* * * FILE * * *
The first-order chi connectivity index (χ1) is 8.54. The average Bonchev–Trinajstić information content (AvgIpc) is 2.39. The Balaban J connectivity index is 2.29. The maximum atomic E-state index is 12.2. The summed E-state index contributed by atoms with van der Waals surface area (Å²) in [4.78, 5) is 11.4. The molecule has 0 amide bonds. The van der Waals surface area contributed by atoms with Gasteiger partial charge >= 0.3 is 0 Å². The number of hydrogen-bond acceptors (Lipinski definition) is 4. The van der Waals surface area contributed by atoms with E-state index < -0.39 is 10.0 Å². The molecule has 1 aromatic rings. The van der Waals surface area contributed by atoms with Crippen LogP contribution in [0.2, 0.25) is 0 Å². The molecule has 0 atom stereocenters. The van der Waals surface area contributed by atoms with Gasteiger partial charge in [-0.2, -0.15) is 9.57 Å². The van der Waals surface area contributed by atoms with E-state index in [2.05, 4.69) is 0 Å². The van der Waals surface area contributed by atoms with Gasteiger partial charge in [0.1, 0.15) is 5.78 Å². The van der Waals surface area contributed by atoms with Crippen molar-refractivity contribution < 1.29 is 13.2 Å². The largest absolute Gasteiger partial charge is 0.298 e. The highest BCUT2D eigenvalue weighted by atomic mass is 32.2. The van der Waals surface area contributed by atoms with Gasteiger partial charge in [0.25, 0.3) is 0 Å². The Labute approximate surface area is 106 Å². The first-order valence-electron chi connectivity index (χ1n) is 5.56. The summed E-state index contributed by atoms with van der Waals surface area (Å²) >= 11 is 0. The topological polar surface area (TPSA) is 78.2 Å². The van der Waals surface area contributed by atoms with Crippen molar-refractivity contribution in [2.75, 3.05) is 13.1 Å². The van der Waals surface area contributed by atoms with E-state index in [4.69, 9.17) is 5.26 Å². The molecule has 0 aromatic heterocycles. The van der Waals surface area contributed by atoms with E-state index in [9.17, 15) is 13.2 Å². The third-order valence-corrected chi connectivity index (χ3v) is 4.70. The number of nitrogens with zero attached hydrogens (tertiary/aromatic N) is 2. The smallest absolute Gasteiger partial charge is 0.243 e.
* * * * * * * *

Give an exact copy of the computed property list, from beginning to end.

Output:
The first-order chi connectivity index (χ1) is 8.54. The average Bonchev–Trinajstić information content (AvgIpc) is 2.39. The Balaban J connectivity index is 2.29. The maximum atomic E-state index is 12.2. The summed E-state index contributed by atoms with van der Waals surface area (Å²) in [4.78, 5) is 11.4. The molecule has 0 amide bonds. The van der Waals surface area contributed by atoms with Gasteiger partial charge >= 0.3 is 0 Å². The number of hydrogen-bond acceptors (Lipinski definition) is 4. The van der Waals surface area contributed by atoms with E-state index < -0.39 is 10.0 Å². The molecule has 1 aromatic rings. The van der Waals surface area contributed by atoms with Crippen LogP contribution in [0.2, 0.25) is 0 Å². The molecule has 0 atom stereocenters. The van der Waals surface area contributed by atoms with Gasteiger partial charge in [-0.2, -0.15) is 9.57 Å². The van der Waals surface area contributed by atoms with E-state index in [2.05, 4.69) is 0 Å². The van der Waals surface area contributed by atoms with Gasteiger partial charge in [0.1, 0.15) is 5.78 Å². The van der Waals surface area contributed by atoms with Crippen molar-refractivity contribution < 1.29 is 13.2 Å². The largest absolute Gasteiger partial charge is 0.298 e. The highest BCUT2D eigenvalue weighted by atomic mass is 32.2. The van der Waals surface area contributed by atoms with Gasteiger partial charge in [0.25, 0.3) is 0 Å². The Labute approximate surface area is 106 Å². The first-order valence-electron chi connectivity index (χ1n) is 5.56. The summed E-state index contributed by atoms with van der Waals surface area (Å²) >= 11 is 0. The topological polar surface area (TPSA) is 78.2 Å². The van der Waals surface area contributed by atoms with Crippen molar-refractivity contribution in [2.75, 3.05) is 13.1 Å². The van der Waals surface area contributed by atoms with E-state index in [4.69, 9.17) is 5.26 Å². The molecule has 0 aromatic heterocycles. The van der Waals surface area contributed by atoms with E-state index in [9.17, 15) is 13.2 Å². The third-order valence-corrected chi connectivity index (χ3v) is 4.70. The number of nitrogens with zero attached hydrogens (tertiary/aromatic N) is 2. The smallest absolute Gasteiger partial charge is 0.243 e.